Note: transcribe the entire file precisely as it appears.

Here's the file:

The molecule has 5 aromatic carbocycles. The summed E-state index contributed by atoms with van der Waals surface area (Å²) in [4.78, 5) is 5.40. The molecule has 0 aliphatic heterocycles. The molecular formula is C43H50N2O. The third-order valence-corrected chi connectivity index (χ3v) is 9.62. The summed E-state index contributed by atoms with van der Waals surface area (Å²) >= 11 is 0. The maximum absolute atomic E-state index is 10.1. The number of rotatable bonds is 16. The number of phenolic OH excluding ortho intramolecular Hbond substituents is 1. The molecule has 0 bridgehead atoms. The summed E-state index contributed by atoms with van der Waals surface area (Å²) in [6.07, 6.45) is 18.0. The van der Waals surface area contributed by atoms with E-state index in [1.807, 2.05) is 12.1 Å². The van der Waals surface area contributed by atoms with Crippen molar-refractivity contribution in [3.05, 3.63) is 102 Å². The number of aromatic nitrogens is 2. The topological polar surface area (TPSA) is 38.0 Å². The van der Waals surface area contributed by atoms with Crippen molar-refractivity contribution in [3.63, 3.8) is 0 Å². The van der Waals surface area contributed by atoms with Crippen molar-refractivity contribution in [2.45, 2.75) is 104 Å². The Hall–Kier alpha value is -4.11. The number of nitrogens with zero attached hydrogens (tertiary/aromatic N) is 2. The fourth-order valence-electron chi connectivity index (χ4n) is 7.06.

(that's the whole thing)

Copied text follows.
The molecule has 5 aromatic carbocycles. The summed E-state index contributed by atoms with van der Waals surface area (Å²) in [4.78, 5) is 5.40. The molecule has 0 aliphatic heterocycles. The molecular formula is C43H50N2O. The third-order valence-corrected chi connectivity index (χ3v) is 9.62. The summed E-state index contributed by atoms with van der Waals surface area (Å²) >= 11 is 0. The maximum absolute atomic E-state index is 10.1. The number of rotatable bonds is 16. The number of phenolic OH excluding ortho intramolecular Hbond substituents is 1. The molecule has 0 bridgehead atoms. The summed E-state index contributed by atoms with van der Waals surface area (Å²) in [6.07, 6.45) is 18.0. The van der Waals surface area contributed by atoms with E-state index in [1.807, 2.05) is 12.1 Å². The van der Waals surface area contributed by atoms with Crippen molar-refractivity contribution in [3.05, 3.63) is 102 Å². The number of aromatic nitrogens is 2. The topological polar surface area (TPSA) is 38.0 Å². The van der Waals surface area contributed by atoms with Crippen molar-refractivity contribution in [3.63, 3.8) is 0 Å². The van der Waals surface area contributed by atoms with Crippen molar-refractivity contribution in [2.45, 2.75) is 104 Å². The Hall–Kier alpha value is -4.11. The number of nitrogens with zero attached hydrogens (tertiary/aromatic N) is 2. The fourth-order valence-electron chi connectivity index (χ4n) is 7.06.